Perhaps the most remarkable aspect of Ken’s interpretation of the traditional headdresses is his ingenious reimagining of them as kinetic sculptures that, when worn by a dancer, bring to life the songs and stories of a seafaring people whose natural environment is intrinsic to their culture.

Ken’s innovative articulated headdresses allow dancers to mobilise the various artefacts he creates, which are predominantly totemic, and move them in inventive ways to his choreography using a complex, intricate system of pulleys and strings so that wings of birds can flap and the mouth of a shark will open and close.

“When I’m dancing and wearing the Dari, I become the shark. From my observation I’m showing how it comes up to get the live bait by simulating its jaw movements”, he says.

Ken views the hammerhead shark as ‘the king of the saltwater’ and ‘the symbol of law and order’.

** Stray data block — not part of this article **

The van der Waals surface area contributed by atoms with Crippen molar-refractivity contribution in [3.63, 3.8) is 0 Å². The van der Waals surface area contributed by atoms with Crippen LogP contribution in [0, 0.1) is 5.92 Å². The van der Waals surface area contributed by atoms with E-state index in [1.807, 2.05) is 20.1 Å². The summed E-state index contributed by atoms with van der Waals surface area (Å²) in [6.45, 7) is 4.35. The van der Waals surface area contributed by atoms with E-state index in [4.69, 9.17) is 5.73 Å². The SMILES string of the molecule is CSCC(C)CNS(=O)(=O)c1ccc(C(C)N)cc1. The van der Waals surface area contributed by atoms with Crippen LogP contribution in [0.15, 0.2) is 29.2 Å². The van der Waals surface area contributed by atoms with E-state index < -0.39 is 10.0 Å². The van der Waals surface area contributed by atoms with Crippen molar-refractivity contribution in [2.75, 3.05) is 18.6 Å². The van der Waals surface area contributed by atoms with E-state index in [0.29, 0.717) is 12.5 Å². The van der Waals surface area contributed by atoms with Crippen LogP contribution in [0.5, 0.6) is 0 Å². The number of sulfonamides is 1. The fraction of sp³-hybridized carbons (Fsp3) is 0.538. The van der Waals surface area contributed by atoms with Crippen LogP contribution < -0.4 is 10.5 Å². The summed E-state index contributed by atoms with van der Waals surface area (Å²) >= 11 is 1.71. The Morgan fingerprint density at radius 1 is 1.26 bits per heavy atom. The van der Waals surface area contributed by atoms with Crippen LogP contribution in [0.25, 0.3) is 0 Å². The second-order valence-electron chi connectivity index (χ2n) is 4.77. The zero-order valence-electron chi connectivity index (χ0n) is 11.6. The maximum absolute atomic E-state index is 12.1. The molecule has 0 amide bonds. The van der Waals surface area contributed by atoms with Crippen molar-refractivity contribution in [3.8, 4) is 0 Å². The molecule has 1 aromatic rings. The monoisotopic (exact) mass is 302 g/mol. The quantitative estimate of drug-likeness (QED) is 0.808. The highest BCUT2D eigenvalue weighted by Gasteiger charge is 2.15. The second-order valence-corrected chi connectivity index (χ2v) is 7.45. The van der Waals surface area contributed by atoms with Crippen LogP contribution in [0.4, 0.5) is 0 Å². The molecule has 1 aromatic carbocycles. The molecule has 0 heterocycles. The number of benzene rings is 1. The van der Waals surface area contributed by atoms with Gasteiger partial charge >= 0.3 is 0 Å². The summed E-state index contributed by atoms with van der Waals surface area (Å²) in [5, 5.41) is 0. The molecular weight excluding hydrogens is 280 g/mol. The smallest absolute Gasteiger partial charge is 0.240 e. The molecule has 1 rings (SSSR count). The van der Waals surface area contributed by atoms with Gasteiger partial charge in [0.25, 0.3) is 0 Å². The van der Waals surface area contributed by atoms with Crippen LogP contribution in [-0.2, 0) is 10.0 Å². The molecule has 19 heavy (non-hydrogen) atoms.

Ken’s practice is deeply imbued with the traditional song and dance of the Torres Strait taught to him by his father, Tat Thaiday, a cultural leader, choreographer, song writer and gardener, whose influence is evident in the drum rhythms and soulful vocals that are a trademark of Ken’s performances.

Born in 1950 on Erub (Darnley Island) in the eastern group of the Torres Strait Islands, Ken Thaiday is from the Meriam Mir peoples. He attended school on Thursday Island and when he was fifteen, he and his family settled in Cairns. He worked for Queensland Rail and in the mining industry in the Pilbara in Western Australia. Working at the railways for over a decade gave him experience at assembling and dissembling the moving parts of machinery, which has proved an invaluable part of his sculptural work.